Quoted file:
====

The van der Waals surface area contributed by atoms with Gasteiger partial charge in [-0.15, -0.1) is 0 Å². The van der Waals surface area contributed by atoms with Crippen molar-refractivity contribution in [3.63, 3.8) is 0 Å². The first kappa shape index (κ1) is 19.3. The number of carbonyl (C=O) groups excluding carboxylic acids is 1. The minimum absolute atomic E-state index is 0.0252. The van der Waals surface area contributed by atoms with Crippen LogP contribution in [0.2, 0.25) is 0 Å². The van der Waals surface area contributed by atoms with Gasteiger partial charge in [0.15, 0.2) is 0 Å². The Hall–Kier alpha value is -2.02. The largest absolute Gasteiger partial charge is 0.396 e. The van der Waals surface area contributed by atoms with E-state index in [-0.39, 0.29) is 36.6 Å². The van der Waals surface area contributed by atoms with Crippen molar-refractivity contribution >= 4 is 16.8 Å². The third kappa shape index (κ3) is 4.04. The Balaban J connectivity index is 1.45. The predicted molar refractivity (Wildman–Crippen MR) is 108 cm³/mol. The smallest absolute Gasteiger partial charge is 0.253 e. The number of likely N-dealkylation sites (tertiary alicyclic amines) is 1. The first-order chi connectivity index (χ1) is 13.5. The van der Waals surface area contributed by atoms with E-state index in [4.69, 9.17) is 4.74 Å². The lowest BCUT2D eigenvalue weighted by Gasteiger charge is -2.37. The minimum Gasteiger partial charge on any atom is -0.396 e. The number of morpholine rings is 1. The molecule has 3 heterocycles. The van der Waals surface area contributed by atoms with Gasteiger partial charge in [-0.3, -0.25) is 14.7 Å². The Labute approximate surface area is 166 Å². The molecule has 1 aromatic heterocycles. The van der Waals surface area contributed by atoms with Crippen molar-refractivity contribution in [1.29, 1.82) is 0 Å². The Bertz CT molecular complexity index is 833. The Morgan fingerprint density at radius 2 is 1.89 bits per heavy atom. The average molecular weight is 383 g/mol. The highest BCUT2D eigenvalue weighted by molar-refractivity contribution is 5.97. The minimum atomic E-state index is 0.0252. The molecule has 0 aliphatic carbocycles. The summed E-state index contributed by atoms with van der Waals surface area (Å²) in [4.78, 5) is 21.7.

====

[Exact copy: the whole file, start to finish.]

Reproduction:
The van der Waals surface area contributed by atoms with Gasteiger partial charge in [-0.15, -0.1) is 0 Å². The van der Waals surface area contributed by atoms with Crippen molar-refractivity contribution in [3.63, 3.8) is 0 Å². The first kappa shape index (κ1) is 19.3. The number of carbonyl (C=O) groups excluding carboxylic acids is 1. The minimum absolute atomic E-state index is 0.0252. The van der Waals surface area contributed by atoms with Crippen LogP contribution in [0.2, 0.25) is 0 Å². The van der Waals surface area contributed by atoms with Gasteiger partial charge in [0.15, 0.2) is 0 Å². The Hall–Kier alpha value is -2.02. The largest absolute Gasteiger partial charge is 0.396 e. The van der Waals surface area contributed by atoms with E-state index in [-0.39, 0.29) is 36.6 Å². The van der Waals surface area contributed by atoms with Crippen molar-refractivity contribution >= 4 is 16.8 Å². The third kappa shape index (κ3) is 4.04. The Balaban J connectivity index is 1.45. The predicted molar refractivity (Wildman–Crippen MR) is 108 cm³/mol. The smallest absolute Gasteiger partial charge is 0.253 e. The number of likely N-dealkylation sites (tertiary alicyclic amines) is 1. The first-order chi connectivity index (χ1) is 13.5. The van der Waals surface area contributed by atoms with E-state index in [4.69, 9.17) is 4.74 Å². The lowest BCUT2D eigenvalue weighted by Gasteiger charge is -2.37. The minimum Gasteiger partial charge on any atom is -0.396 e. The number of morpholine rings is 1. The molecule has 3 heterocycles. The van der Waals surface area contributed by atoms with Gasteiger partial charge in [-0.3, -0.25) is 14.7 Å². The Labute approximate surface area is 166 Å². The molecule has 1 aromatic heterocycles. The van der Waals surface area contributed by atoms with Crippen molar-refractivity contribution in [1.29, 1.82) is 0 Å². The Bertz CT molecular complexity index is 833. The Morgan fingerprint density at radius 2 is 1.89 bits per heavy atom. The average molecular weight is 383 g/mol. The highest BCUT2D eigenvalue weighted by molar-refractivity contribution is 5.97. The minimum atomic E-state index is 0.0252. The molecule has 0 aliphatic carbocycles. The summed E-state index contributed by atoms with van der Waals surface area (Å²) in [4.78, 5) is 21.7.